that is a problem with the people that set the business rules In the first place, then, and that is done by the purchasing party either directly(direct configuration) or by proxy(filling in questionnaires and the provider doing the configuration). From experience, the problem almost invariably is "oh we forgot about x scenario when the scoping was done". I'm involved in a scenario right now where it was established firmly that all accrual grants were done upfront at fiscal new year, except now they forgot to mention that people that have anniversary dates that grant them higher accrual ratios get the bonus benefit granted on their anniversary date. The system they're using wasn't implemented in such a fashion and requires a great deal of work to reconfigure to do that in an automated fashion. Would have not been a problem from a time or cost perspective if it was mentioned up front, and it's no fault of the software vendor despite the customer being unhappy with the software as a result
 
2012-11-13 03:25:51 PM

goobergal: fuligin: Oh man, does payroll software suck ass. Our company recently hired on with a system called "Kronos" and basically, it's like they let a semi-sentient AI take over for scheduling, previously done well by a very competent human being. They were even told, "this will not work for some of your employees, due to their scheduling constraints". They went with it anyway.

I have done payroll on Kronos. It used to take my entire Wednesdays to make sure everything was accurate.


hmm...nice to see it's not just us that hates that God awful software.

Anyone have any idea why their company went with Kronos? I'm fairly certain mine went with it on a recommendation from the idiot that runs the PeopleSoft application.

As crappy as it is, I have to wonder if they are paying people under the table to take it.
 
2012-11-13 03:36:08 PM

Slaves2Darkness: jtown: It's a glitch regarding overtime, not base pay. A delay in getting overtime pay is an annoyance. It's not going to put anyone out on the street unless they were already thoroughly farked.

The situation reminds me of a coworker who had a "100% flex time" schedule. He'd basically come and go whenever. He might be in from 6am to 11am, leave for 4 hours, then come back from 3pm to 5pm, then go run an errand and work from 6pm to 8pm. The gal that did payroll hated it because she never knew when to start a day and when to end it. And the guy couldn't remember whether his 3am-6am block from last week was a carryover from the day before or a really early start to a new day.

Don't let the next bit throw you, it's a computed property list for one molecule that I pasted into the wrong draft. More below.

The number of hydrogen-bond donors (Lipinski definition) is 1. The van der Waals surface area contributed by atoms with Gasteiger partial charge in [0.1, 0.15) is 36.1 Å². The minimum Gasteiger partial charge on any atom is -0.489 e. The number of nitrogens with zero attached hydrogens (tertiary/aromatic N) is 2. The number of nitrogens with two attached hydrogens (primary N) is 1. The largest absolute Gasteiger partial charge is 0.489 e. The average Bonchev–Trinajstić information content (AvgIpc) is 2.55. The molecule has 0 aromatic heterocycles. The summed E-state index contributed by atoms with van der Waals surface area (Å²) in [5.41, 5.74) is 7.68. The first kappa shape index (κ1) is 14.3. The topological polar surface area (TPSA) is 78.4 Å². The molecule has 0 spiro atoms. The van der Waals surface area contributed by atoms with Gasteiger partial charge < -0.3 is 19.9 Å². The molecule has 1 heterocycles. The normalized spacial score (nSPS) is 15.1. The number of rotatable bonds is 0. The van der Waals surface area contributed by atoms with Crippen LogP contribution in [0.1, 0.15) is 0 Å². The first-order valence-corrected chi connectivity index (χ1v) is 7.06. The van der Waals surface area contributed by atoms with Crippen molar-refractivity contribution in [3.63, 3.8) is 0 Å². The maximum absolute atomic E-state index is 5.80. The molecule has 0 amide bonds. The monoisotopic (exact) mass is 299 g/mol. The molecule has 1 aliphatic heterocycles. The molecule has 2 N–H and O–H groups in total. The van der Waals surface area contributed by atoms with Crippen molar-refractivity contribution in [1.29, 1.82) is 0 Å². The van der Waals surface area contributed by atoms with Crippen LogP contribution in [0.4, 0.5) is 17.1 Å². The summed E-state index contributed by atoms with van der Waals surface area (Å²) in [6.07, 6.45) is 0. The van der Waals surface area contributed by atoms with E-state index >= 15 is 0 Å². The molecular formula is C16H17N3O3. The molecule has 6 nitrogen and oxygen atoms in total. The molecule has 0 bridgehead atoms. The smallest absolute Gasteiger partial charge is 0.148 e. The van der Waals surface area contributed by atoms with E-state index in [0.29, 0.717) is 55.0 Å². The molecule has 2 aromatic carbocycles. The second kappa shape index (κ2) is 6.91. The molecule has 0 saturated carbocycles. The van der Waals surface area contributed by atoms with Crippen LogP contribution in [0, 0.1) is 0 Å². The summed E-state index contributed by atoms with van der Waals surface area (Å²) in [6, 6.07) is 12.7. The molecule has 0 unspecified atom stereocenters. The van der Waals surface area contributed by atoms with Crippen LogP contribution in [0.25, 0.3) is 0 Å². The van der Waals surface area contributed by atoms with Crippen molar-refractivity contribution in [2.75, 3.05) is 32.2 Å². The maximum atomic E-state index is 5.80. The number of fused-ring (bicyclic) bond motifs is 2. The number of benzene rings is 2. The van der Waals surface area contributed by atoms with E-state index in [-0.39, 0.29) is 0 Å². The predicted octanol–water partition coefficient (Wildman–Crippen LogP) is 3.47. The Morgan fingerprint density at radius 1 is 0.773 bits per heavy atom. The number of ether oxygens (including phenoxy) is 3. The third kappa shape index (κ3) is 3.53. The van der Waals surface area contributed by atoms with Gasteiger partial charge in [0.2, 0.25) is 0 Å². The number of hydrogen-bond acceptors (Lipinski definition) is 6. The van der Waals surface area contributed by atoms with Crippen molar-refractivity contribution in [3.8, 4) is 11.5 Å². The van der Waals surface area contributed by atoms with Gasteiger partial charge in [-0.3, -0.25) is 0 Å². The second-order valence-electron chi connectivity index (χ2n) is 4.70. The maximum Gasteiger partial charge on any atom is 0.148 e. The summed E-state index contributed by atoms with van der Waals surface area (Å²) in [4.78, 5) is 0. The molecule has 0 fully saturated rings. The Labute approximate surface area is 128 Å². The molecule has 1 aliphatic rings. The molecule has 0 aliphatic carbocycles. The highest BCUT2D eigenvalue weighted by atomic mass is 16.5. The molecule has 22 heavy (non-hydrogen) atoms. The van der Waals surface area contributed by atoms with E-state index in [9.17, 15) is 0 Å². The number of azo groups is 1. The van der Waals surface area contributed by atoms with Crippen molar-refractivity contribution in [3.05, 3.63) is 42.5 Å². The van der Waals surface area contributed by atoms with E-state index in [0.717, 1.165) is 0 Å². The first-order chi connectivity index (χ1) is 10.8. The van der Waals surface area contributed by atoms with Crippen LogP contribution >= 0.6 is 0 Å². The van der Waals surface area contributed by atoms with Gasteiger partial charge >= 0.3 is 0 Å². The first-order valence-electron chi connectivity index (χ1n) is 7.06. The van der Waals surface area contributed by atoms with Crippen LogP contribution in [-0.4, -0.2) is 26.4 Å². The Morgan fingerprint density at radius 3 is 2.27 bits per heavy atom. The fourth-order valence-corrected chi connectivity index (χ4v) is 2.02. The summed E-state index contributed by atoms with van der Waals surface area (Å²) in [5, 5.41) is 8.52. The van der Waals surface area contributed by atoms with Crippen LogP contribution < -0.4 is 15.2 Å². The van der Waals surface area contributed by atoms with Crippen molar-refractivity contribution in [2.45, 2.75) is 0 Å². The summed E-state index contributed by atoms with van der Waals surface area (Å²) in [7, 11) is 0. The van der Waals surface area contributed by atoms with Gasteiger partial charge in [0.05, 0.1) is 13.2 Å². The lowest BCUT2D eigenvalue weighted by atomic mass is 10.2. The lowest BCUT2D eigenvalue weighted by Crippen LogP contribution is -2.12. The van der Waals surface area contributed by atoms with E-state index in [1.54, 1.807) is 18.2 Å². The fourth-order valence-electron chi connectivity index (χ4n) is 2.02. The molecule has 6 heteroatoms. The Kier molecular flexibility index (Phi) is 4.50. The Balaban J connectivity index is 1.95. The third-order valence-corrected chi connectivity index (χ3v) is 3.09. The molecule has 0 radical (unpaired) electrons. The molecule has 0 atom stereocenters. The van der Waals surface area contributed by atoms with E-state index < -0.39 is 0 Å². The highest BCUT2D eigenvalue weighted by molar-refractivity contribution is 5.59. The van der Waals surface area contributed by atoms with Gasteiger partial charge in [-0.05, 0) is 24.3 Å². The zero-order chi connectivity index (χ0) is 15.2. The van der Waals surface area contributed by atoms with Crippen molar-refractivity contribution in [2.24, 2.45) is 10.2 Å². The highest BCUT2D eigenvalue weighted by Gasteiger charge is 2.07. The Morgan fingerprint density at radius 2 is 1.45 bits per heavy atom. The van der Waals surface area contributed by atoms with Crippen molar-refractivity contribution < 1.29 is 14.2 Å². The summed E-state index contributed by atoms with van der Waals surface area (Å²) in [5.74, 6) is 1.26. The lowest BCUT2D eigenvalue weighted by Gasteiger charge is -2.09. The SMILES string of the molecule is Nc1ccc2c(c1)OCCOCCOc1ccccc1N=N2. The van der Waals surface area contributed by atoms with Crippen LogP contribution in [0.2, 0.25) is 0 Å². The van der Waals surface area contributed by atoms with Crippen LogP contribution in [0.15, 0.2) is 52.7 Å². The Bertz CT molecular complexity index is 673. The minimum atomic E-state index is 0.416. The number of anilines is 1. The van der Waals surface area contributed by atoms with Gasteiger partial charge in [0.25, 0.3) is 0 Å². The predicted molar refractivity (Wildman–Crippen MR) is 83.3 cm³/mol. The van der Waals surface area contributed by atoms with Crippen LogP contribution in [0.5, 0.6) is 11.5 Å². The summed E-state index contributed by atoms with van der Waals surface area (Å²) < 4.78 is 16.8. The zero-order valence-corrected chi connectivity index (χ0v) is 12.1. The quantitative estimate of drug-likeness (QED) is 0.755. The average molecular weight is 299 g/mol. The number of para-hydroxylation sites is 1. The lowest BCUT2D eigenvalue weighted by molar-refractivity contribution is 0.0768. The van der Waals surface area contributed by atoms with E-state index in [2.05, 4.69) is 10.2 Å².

The obvious solution would have been to switch him to salary but they wouldn't offer enough to compensate for the lost overtime. The company was notoriously bad about low-balling salaries. Any time someone switched, they regretted it.

No, the obvious solution was to put him and every other salary guy on data entry system. Most are done with swipe cards now a days. You swipe in with beginning of tour, swipe out for lunch, swipe in from lunch and swipe out with end of tour.


You missed the point. If he worked from 11am to 5pm then 9pm 11pm then 1am to 4am then 12pm to 6pm, where does one day end and the next day start? Seems pretty clear to a human that day 1 is 11am to 4am and day 2 is 12pm to 6pm. So day 1 is 11 hours. 8 hours at RT, 2 hours at OT, 1 hour at DT and day 2 is 6 hours of RT. But, if you call midnight the cutoff, day 1 drops to 8 hours and day 2 gets bumped to 9 hours.

Depending on how the days are sliced, he could lose out on 1 hour of overtime and 1 hour of doubletime. (We got paid double after 2 hours of OT.)
 
2012-11-13 03:58:43 PM
4.bp.blogspot.com

Pay hem hees money
 
2012-11-13 04:16:32 PM

BarkingUnicorn: Solution: make all payroll software developers, including execs, hourly workers.


I'm sure that'll get the creme of the crop!
 
2012-11-13 04:19:11 PM

Krieghund: TheSelphie: Krieghund: 76k is a nice paycheck in Wisconsin, but it won't get you very far in Boston.

Heh, my husband makes about that, and I make a fair bit less than that. Once we pay off the house in about five years (trying to pay it down as fast as possible), we'd probably be fine on half of $76k here a few miles out of Boston. Budgeting and spending below your means.

Yes, exactly. $76,000 plus a whole additional income is what you need to live in metro Boston.
Up to the point where your house is paid for, then you can get by on less.


$76k/yr is a little more than $6000 per month, before taxes. if you figure 20%-25% total in fed,State, and local taxes, that still leaves about $5k take-home. The only way you could be "living paycheck-to-paycheck" would be if you were spending $3000/mo just on rent or a mortgage, then blowing the rest on dining out every other night, a 500-channel HD Sports Package, buying/leasing new cars every year, and have several recreational vehicles.

And trust me, if you have all those luxuries, you are hardly living paycheck-to-paycheck.
 
2012-11-13 05:03:11 PM

nekom: Still storing dates in the NON-Y2K compliant 2 digit form.


I hate to be the bearer of bad news, but that's going to be a HUGE problem for you in 988 years. Just sayin'...
 
2012-11-13 05:03:35 PM